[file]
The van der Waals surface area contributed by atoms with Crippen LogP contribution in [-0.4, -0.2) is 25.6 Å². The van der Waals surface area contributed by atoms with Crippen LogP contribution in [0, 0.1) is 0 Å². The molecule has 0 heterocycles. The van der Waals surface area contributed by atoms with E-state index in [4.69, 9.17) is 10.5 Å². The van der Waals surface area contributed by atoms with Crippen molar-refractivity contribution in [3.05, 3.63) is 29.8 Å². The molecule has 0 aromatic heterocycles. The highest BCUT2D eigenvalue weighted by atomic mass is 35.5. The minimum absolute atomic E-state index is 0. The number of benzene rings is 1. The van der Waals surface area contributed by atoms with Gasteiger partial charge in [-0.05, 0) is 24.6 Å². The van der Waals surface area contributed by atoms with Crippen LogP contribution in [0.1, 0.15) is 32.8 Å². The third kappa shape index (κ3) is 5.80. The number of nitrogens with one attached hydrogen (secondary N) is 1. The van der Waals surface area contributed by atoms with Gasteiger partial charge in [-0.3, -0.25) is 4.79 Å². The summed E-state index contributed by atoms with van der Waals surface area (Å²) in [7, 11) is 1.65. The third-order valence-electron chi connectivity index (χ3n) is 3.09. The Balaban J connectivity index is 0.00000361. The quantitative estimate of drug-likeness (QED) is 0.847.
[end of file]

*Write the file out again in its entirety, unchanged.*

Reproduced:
The van der Waals surface area contributed by atoms with Crippen LogP contribution in [-0.4, -0.2) is 25.6 Å². The van der Waals surface area contributed by atoms with Crippen LogP contribution in [0, 0.1) is 0 Å². The molecule has 0 heterocycles. The van der Waals surface area contributed by atoms with E-state index in [4.69, 9.17) is 10.5 Å². The van der Waals surface area contributed by atoms with Crippen molar-refractivity contribution in [3.05, 3.63) is 29.8 Å². The molecule has 0 aromatic heterocycles. The highest BCUT2D eigenvalue weighted by atomic mass is 35.5. The minimum absolute atomic E-state index is 0. The number of benzene rings is 1. The van der Waals surface area contributed by atoms with Gasteiger partial charge in [-0.05, 0) is 24.6 Å². The van der Waals surface area contributed by atoms with Crippen LogP contribution in [0.1, 0.15) is 32.8 Å². The third kappa shape index (κ3) is 5.80. The number of nitrogens with one attached hydrogen (secondary N) is 1. The van der Waals surface area contributed by atoms with Gasteiger partial charge in [-0.3, -0.25) is 4.79 Å². The summed E-state index contributed by atoms with van der Waals surface area (Å²) in [7, 11) is 1.65. The third-order valence-electron chi connectivity index (χ3n) is 3.09. The Balaban J connectivity index is 0.00000361. The quantitative estimate of drug-likeness (QED) is 0.847.